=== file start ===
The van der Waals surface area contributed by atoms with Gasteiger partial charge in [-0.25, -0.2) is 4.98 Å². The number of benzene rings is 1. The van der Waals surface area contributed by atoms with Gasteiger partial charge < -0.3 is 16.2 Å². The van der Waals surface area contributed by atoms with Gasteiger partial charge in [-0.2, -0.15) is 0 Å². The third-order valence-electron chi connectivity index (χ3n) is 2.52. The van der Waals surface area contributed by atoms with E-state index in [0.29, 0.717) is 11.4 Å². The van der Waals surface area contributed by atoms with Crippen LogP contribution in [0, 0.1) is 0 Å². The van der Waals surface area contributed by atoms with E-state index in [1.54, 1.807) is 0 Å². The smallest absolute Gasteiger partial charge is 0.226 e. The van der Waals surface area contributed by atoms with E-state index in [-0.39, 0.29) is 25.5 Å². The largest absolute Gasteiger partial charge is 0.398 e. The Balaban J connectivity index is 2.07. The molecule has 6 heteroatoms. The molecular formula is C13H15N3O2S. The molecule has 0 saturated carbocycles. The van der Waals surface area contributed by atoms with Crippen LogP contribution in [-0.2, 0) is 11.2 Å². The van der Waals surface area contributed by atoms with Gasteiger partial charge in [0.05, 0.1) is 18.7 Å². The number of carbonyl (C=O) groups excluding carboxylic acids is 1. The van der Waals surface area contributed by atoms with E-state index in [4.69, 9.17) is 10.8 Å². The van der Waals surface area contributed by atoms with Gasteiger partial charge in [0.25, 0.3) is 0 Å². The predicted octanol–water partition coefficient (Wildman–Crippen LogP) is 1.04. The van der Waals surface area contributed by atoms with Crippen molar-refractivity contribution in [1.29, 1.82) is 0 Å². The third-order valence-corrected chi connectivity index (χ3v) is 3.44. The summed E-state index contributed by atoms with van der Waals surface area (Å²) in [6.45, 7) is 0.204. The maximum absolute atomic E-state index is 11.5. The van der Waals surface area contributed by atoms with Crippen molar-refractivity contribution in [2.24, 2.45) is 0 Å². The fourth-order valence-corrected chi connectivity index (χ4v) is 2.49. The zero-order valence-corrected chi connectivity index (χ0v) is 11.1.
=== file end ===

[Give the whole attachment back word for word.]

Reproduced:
The van der Waals surface area contributed by atoms with Gasteiger partial charge in [-0.25, -0.2) is 4.98 Å². The number of benzene rings is 1. The van der Waals surface area contributed by atoms with Gasteiger partial charge < -0.3 is 16.2 Å². The van der Waals surface area contributed by atoms with Gasteiger partial charge in [-0.2, -0.15) is 0 Å². The third-order valence-electron chi connectivity index (χ3n) is 2.52. The van der Waals surface area contributed by atoms with E-state index in [0.29, 0.717) is 11.4 Å². The van der Waals surface area contributed by atoms with Crippen LogP contribution in [0, 0.1) is 0 Å². The van der Waals surface area contributed by atoms with E-state index in [1.54, 1.807) is 0 Å². The smallest absolute Gasteiger partial charge is 0.226 e. The van der Waals surface area contributed by atoms with E-state index in [-0.39, 0.29) is 25.5 Å². The largest absolute Gasteiger partial charge is 0.398 e. The Balaban J connectivity index is 2.07. The molecule has 6 heteroatoms. The molecular formula is C13H15N3O2S. The molecule has 0 saturated carbocycles. The van der Waals surface area contributed by atoms with Crippen LogP contribution in [-0.2, 0) is 11.2 Å². The van der Waals surface area contributed by atoms with Gasteiger partial charge in [0.05, 0.1) is 18.7 Å². The number of carbonyl (C=O) groups excluding carboxylic acids is 1. The van der Waals surface area contributed by atoms with E-state index in [4.69, 9.17) is 10.8 Å². The van der Waals surface area contributed by atoms with Gasteiger partial charge in [0.25, 0.3) is 0 Å². The predicted octanol–water partition coefficient (Wildman–Crippen LogP) is 1.04. The van der Waals surface area contributed by atoms with Crippen molar-refractivity contribution in [1.29, 1.82) is 0 Å². The third-order valence-corrected chi connectivity index (χ3v) is 3.44. The summed E-state index contributed by atoms with van der Waals surface area (Å²) in [6.45, 7) is 0.204. The maximum absolute atomic E-state index is 11.5. The van der Waals surface area contributed by atoms with Crippen molar-refractivity contribution in [2.24, 2.45) is 0 Å². The fourth-order valence-corrected chi connectivity index (χ4v) is 2.49. The zero-order valence-corrected chi connectivity index (χ0v) is 11.1.